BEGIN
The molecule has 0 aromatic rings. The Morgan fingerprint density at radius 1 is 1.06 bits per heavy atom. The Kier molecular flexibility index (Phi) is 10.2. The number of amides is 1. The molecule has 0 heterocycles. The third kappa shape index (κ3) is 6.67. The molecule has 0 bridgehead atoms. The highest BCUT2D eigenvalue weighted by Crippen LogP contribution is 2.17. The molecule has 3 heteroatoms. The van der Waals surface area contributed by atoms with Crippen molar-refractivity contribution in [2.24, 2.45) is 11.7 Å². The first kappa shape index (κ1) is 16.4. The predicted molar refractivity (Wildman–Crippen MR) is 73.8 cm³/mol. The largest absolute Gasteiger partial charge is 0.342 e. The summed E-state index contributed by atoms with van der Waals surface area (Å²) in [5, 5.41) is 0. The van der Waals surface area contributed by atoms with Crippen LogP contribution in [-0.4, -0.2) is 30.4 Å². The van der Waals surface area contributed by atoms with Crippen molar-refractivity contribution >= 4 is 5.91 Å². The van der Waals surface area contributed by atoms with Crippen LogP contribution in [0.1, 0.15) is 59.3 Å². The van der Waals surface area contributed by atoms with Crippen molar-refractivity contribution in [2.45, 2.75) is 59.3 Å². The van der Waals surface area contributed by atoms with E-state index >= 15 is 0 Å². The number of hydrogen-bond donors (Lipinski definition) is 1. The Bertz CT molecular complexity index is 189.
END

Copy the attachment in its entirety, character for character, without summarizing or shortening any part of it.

The molecule has 0 aromatic rings. The Morgan fingerprint density at radius 1 is 1.06 bits per heavy atom. The Kier molecular flexibility index (Phi) is 10.2. The number of amides is 1. The molecule has 0 heterocycles. The third kappa shape index (κ3) is 6.67. The molecule has 0 bridgehead atoms. The highest BCUT2D eigenvalue weighted by Crippen LogP contribution is 2.17. The molecule has 3 heteroatoms. The van der Waals surface area contributed by atoms with Crippen molar-refractivity contribution in [2.24, 2.45) is 11.7 Å². The first kappa shape index (κ1) is 16.4. The predicted molar refractivity (Wildman–Crippen MR) is 73.8 cm³/mol. The largest absolute Gasteiger partial charge is 0.342 e. The summed E-state index contributed by atoms with van der Waals surface area (Å²) in [5, 5.41) is 0. The van der Waals surface area contributed by atoms with Crippen LogP contribution in [-0.4, -0.2) is 30.4 Å². The van der Waals surface area contributed by atoms with Crippen molar-refractivity contribution >= 4 is 5.91 Å². The van der Waals surface area contributed by atoms with Crippen LogP contribution in [0.1, 0.15) is 59.3 Å². The van der Waals surface area contributed by atoms with Crippen molar-refractivity contribution in [2.45, 2.75) is 59.3 Å². The van der Waals surface area contributed by atoms with E-state index >= 15 is 0 Å². The number of hydrogen-bond donors (Lipinski definition) is 1. The Bertz CT molecular complexity index is 189.